We expect that 2019 will be an active year for security token industry service providers like issuance platforms, underwriters, and custody solutions as more issuers race to launch a security token. However, though we are excited by the long term trajectory of the sector, early signs show that the hype may be starting to exceed the reality.
In the last few months, we have witnessed the launch of dozens of new security token issuance platforms intending to compete with well-capitalized incumbents. In addition, a number of former ICO investors/advisors are pivoting into the security token space.
The product-market fit for security tokens remains unclear in the short term because we do not know who will be the major buyers of these products. We expect existing financial institutions to be hesitant to invest in an unproven asset class with more complexity than traditional investments and crypto investors are mostly out of capital or seeking venture-like returns.
Our research shows that launching a security token can cost hundreds of thousands in upfront legal and administrative costs. After launch, the issuer is still responsible for soliciting investment and may need to hire a third party broker-dealer. There are no shortcuts and capital raising can often be a time and capital consuming process.
Without clear buyers and few institutions entering the space in 2019, we expect secondary exchange volumes to remain muted.
On a positive note for the industry, major players have entered the security token space. In addition, we expect Coinbase to launch trading of security tokens in 2019. This may accelerate market adoption but negatively impact other STO exchange valuations.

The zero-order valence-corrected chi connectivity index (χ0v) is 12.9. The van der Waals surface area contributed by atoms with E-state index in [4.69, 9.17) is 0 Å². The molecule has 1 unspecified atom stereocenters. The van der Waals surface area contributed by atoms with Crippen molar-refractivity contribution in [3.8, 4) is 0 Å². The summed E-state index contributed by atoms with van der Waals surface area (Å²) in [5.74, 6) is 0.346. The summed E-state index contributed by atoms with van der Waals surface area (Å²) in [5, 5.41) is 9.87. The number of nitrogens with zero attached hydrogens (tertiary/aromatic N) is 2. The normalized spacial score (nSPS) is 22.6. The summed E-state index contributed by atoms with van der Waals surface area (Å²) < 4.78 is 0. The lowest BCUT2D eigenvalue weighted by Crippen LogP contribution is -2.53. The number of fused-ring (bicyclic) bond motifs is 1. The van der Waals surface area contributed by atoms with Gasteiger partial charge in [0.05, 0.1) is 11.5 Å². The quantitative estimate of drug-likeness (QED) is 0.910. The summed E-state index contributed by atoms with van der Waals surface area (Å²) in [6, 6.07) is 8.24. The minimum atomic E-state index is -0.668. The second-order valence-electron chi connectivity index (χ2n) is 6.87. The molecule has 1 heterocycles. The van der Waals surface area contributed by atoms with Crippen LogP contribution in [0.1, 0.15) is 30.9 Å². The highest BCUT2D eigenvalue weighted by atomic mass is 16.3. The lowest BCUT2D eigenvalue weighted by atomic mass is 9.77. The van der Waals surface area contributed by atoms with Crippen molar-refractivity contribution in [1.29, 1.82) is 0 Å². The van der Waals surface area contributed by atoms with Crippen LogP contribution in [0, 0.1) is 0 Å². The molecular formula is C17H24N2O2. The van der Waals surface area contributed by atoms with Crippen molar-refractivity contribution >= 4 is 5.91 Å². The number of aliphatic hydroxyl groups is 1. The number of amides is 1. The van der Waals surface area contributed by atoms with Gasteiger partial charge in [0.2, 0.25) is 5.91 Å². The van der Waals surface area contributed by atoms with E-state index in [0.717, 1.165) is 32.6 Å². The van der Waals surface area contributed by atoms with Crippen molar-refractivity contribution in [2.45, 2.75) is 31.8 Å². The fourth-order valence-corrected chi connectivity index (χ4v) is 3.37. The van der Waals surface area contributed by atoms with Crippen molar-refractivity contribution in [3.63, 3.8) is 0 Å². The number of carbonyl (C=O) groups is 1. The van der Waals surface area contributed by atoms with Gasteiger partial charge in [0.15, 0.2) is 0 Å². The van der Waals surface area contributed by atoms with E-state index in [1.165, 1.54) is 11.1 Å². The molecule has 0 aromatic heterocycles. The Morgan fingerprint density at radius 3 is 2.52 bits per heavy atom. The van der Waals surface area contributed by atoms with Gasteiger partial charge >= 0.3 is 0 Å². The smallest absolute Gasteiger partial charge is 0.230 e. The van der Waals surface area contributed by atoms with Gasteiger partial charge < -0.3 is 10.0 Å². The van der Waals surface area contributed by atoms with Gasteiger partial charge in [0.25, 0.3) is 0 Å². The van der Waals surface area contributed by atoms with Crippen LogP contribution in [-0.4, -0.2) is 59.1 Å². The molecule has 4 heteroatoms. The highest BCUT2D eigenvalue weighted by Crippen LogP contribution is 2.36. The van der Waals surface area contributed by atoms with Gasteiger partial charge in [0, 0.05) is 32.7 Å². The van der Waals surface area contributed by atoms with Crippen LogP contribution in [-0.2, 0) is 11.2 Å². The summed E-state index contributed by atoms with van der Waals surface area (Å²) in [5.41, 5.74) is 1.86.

More Scalable Smart Contract Platforms
2018 marked the beginning of the smart contract platform wars as a number of “Ethereum killers” raised tens of millions (in some cases hundreds of millions) of capital via ICOs on the promise of solving the scalability trilemma. A few of these platforms launched in 2018 (per above), but a number are expected to go live in the first half of 2019.
- If one of these networks successfully launches with its estimated level of scalability, we believe it could pose a serious threat to Ethereum’s dominance as a smart contract platform. New smart contract platforms launching in 2019 with the largest treasuries include: Algorand plans to launch its mainnet at the end of Q1 2019. Marketed as “the blockchain for business”, the platform raised a fresh $62M in October 2018 from leading VCs like Union Square Ventures. Algorand’s testnet is live and the team expects the mainnet will scale to thousands of transactions per second.
- Zilliqa had planned its much anticipated mainnet launch for 2018, but this has since been pushed back to early 2019. Zilliqa uses a sharding solution similar to that being built on Ethereum. The Zilliqa testnet can currently process 2,500 tps and it is anticipated to process more than 10,000 tps.
- Dfinity Backed by Polychain Capital and a16z, Dfinity raised $102M in August 2018. The company is building a “new world computer” similar to Ethereum but with purportedly improved performance. Dfinity is known for its “Liquid Democracy” on chain governance structure and Threshold Relay consensus mechanism. Ethereum code can run on Dfinity. Like many other next-generation smart contract platforms, Dfinity has pushed back its timeline and expects to launch its testnet at the end of Q2 2019. This means it is likely that Dfinity mainnet will not go live until 2020, though it is possible that it launches in Q4 2019.